Socializing with one's peers is key for developing confidence and moving through autonomy toward interdependence. It helps one learn how to develop tolerance towards others, while improving the quality of relationships we have with other people (Chickering 1969, p. 94). At the same time, an excessive amount of socializing can often prevent us from making the progress we need to make in order to get through college and become healthy, functioning adults.

By putting more concentration on my social activities outside of school rather than my studies, I was learning how to develop certain aspects of my confidence and emotional life, but I was neglecting one of the more vital parts of the first vector - my intellect. What I was unable to see at the time was the fact that college life is a balancing act - you have to devote just as much time to your studies and the fostering of your mind as you do to developing into an emotionally healthy, sociable human being.

These shortcoming on my part came to a forefront in my sophomore year, when my body began to rebel against the lifestyle I was leading at the time. At this point, it was not just my body and my grades that were failing me - my confidence began to slip, as well. This can have a detrimental effect on the development of one's identity. Ironically, the two classes that I was able to remain in for this school year were my physics classes. In high school I had always had difficulty with the subject, but I had no problem with the subject in my sophomore year. In fact I excelled at it. Perhaps as a result of experiencing this small triumph, I had a moment of realization that left an impact on me even to this day. No matter what the excuse, it was up to me and only me to strive for an education and if I truly wanted one then hard work and persistence would need to follow.

Thankfully, it was through becoming acquainted with my future fiancee that I was able to overcoming these failures and return to a normal course of development. This perhaps would not have been possible were it not for the time I had devoted to developing significant relationships with friends throughout socializing in my first two years of college. At the same time, my reluctance to ask her on a first date reveals the fact that I was reluctant to make the next big step in identity formation - the establishment of identity. According to Chickering and Reisser, one of the major factors in identity establishment is getting to the point where you can have a serious relationship with another human being. This is a progressive step from developing mature interpersonal relationships, a vector that is characterized by learning how to appreciate the differences in other people while simultaneously accepting the fact that you are always going to have to rely on other people to get by in life, no matter whether you like it or not. It is only when you become involved with a significant other, however, that that type of socialization is taken to the next level, in that we learn how to process the feedback that we get from the one person we have begun to care about the most. Such a relationship helps build our confidence to trust ourselves and accept what we are for who we are.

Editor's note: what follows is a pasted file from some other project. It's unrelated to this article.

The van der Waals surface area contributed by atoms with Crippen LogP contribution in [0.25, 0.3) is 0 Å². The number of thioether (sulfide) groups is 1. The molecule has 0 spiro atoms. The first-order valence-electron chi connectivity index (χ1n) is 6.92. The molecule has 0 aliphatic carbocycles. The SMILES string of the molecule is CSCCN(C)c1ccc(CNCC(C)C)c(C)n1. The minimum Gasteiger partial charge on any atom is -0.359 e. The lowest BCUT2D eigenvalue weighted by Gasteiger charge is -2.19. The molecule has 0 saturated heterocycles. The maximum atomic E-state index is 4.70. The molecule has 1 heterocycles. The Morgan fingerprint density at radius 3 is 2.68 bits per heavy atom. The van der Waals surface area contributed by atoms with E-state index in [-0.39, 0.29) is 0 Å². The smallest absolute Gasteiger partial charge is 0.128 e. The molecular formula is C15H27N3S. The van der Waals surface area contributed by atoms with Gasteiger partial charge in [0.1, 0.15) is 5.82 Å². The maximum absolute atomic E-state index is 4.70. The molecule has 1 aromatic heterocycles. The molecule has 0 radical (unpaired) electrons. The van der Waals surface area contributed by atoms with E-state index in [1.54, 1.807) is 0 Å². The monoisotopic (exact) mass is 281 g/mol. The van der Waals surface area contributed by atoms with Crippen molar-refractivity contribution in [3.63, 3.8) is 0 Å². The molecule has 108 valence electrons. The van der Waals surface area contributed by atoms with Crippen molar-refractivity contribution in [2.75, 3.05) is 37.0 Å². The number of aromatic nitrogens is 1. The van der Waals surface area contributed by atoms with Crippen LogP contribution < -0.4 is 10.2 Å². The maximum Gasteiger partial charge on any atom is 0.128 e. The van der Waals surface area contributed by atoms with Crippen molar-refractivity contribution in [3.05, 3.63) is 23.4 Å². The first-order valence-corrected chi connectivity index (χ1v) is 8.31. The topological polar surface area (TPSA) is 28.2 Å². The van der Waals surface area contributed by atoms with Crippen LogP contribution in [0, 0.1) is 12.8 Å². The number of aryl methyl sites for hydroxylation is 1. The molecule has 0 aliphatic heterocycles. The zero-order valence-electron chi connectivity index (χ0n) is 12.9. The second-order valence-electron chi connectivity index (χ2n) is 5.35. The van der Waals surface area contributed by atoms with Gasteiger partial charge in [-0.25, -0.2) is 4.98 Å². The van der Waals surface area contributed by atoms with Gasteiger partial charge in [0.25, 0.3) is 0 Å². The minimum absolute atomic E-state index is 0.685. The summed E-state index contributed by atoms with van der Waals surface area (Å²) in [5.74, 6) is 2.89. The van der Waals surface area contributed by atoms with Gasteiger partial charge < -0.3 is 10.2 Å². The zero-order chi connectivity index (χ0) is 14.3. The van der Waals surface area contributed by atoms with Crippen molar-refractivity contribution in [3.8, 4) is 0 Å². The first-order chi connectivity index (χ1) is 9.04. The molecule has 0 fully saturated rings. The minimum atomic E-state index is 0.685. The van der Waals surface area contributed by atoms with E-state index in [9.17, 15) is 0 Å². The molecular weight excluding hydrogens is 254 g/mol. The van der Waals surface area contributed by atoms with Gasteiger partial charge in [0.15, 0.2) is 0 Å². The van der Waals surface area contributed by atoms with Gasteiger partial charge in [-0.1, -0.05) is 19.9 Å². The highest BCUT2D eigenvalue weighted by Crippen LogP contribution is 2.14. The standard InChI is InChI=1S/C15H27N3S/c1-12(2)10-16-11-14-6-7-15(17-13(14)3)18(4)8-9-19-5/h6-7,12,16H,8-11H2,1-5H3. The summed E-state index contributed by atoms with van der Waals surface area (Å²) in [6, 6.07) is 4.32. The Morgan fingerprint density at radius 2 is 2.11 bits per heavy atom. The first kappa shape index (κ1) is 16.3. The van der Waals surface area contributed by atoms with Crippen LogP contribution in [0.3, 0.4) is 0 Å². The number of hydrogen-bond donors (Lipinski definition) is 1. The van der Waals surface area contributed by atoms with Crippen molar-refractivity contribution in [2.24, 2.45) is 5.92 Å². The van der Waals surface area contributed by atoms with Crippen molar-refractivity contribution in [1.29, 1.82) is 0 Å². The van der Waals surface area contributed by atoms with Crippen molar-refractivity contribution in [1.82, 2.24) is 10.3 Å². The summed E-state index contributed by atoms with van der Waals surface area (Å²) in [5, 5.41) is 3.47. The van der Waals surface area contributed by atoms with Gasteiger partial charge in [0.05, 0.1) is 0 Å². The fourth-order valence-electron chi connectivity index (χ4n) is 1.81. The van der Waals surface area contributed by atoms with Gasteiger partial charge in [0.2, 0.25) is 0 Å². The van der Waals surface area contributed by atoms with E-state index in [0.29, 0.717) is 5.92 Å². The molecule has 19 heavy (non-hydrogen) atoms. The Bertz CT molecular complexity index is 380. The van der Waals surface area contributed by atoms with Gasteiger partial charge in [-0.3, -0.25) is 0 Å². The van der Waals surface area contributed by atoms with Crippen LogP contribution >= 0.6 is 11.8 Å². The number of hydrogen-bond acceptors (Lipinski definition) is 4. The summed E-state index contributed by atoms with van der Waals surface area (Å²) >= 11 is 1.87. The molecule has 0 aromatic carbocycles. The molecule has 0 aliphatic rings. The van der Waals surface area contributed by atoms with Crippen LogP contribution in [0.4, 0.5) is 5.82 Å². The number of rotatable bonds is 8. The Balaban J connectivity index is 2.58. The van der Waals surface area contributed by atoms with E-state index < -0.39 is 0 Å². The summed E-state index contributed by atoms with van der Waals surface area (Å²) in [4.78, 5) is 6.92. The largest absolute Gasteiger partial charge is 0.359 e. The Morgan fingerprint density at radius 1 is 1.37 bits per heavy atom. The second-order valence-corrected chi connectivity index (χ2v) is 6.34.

It was Kim, my future fiancee, who would help me progress from mere identity establishment to the next vector - that of developing some purpose in my life. Kim helped me realize how important it is to have a good college education. She was a coach, and a mentor and the one who pushed me hard to get back on track with college. During my four years at UConn, my wavering uncertainty and lack of confidence led me to change my major four times. I started out as a freshman with an undeclared major, changing to mathematics in the spring semester. After struggling with some of the upper level courses, I yet again decided to change my major from mathematics to physics the following fall. Excelling through the courses I quickly became overwhelmed, and soon after I began to experience a burnout. Feeling as if I had failed to succeed with math and science, I turned my attention to the other end of the spectrum of sciences. I changed my major to communicational sciences, concentrating in interpersonal communications, my junior year. It was as if a breath of fresh air had filled my lungs. The courses were enjoyable but I could not see myself pursuing a career in the field for any great length of time. Since it was my junior year and I had not yet figured out my career path, I needed… [END OF PREVIEW] . . . READ MORE